María Dolores Gaitán, pianist, is the organiser and director of the Guadalquivir International Piano Festival, holding its 10th edition next year. Photo credits: María Dolores Gaitán.
Gaitán has become the first pianist to perform in all four UNESCO World Heritage Sites in Córdoba. Photo credits: María Dolores Gaitán.
María Dolores Gaitán: ‘We need to bring classical music closer to the people’
In 2010, at 27, María Dolores Gaitán (Villa del Río, Córdoba, 1983) established the Guadalquivir International Piano Festival at home. She wanted to bring classical music closer to the people by organising concerts in iconic venues. The festival then expanded to Córdoba and Milan, where Gaitán has lived for the past 11 years.
The 9th International Piano Festival was held in 2018. For the first time, one of the performances took place in the archaeological site of Medina Azahara, a UNESCO World Heritage Site since July.
Holding a master’s degree in Piano Performance and Chamber Music from the Milan Conservatory, Gaitán is among the most renowned musicians in Europe. Moreover, she has become the first pianist to perform in all four UNESCO World Heritage Sites in Córdoba and chosen by European Union National Institutes for Culture (EUNIC) as an ambassador of Spanish musical culture in Italy.
Gaitán is the recipient of numerous musical awards, including the 11th Città di Padova International Music Competition, the 16th Antonio Beltrami Award and the 7th Montichiari International Competition. She is about to release her first album under the title Imagen de España a través de la danza.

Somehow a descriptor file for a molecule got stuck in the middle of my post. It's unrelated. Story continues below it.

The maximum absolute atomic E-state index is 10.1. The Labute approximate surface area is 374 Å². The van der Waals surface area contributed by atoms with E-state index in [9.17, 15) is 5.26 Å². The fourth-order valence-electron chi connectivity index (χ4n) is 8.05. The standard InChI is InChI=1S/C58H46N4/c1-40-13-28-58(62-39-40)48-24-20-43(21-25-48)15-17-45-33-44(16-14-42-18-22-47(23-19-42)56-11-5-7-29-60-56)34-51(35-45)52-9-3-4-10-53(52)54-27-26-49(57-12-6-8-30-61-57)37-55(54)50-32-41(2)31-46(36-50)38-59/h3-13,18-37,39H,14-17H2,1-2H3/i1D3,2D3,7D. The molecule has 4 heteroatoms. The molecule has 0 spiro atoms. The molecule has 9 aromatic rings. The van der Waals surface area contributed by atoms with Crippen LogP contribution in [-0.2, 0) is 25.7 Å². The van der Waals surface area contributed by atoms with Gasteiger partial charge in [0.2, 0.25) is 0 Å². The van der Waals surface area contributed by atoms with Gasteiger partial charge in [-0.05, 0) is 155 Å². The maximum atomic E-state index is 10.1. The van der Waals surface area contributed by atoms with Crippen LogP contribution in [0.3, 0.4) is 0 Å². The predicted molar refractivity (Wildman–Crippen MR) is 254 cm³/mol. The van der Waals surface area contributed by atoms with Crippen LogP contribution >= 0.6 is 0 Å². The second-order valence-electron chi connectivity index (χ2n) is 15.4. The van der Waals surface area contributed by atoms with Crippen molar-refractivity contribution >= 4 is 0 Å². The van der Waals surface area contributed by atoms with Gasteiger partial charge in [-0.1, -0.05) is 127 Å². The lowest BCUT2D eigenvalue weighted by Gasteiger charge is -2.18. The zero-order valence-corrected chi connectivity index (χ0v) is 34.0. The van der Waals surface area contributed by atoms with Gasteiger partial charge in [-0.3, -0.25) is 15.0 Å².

- You have organised the 9th Guadalquivir International Piano Festival, held in Córdoba, Villa del Río and Milan, just as you had organised the eight previous editions. Tell us about the 9th Piano Festival…
- This time, we wanted for the Festival to be a showcase of Córdoba’s heritage at the crossroads between the East and the West – how Muslims and Jews left their mark in Córdoba and in Medina Azahara. We also set eyes on Latin America through the prism of the universal language of music, of course.
We were lucky to host some of the concerts in iconic venues that have made the musical events look even more attractive. In fact, it was the first time a big festival had taken place in Medina Azahara!
For the 8th edition, I first succeeded in connecting the two cities I am attached to, Córdoba and Milan, and bringing the festival to one of the musical landmarks in Milan: La Verdi. These developments have turned the Festival into an innovative event, a trend-setter and a showcase of Spanish music for the world to listen to – including our country itself.
- How did you get the idea to organise an international piano festival?
- It was a very natural process. I was doing my PhD in Milan and many people talked to me about Córdoba’s poor music scene. This was the starting point.
Some time later, I applied for a position in Andalusia and was admitted. When I returned to Spain, I realised I just wanted to perform, to create, to be an artist. So I came back to Milan, but I felt nostalgic for the land where my roots were. So I had the idea to organise a festival where I could show the situation I was going through.
- What projects are you working on right now?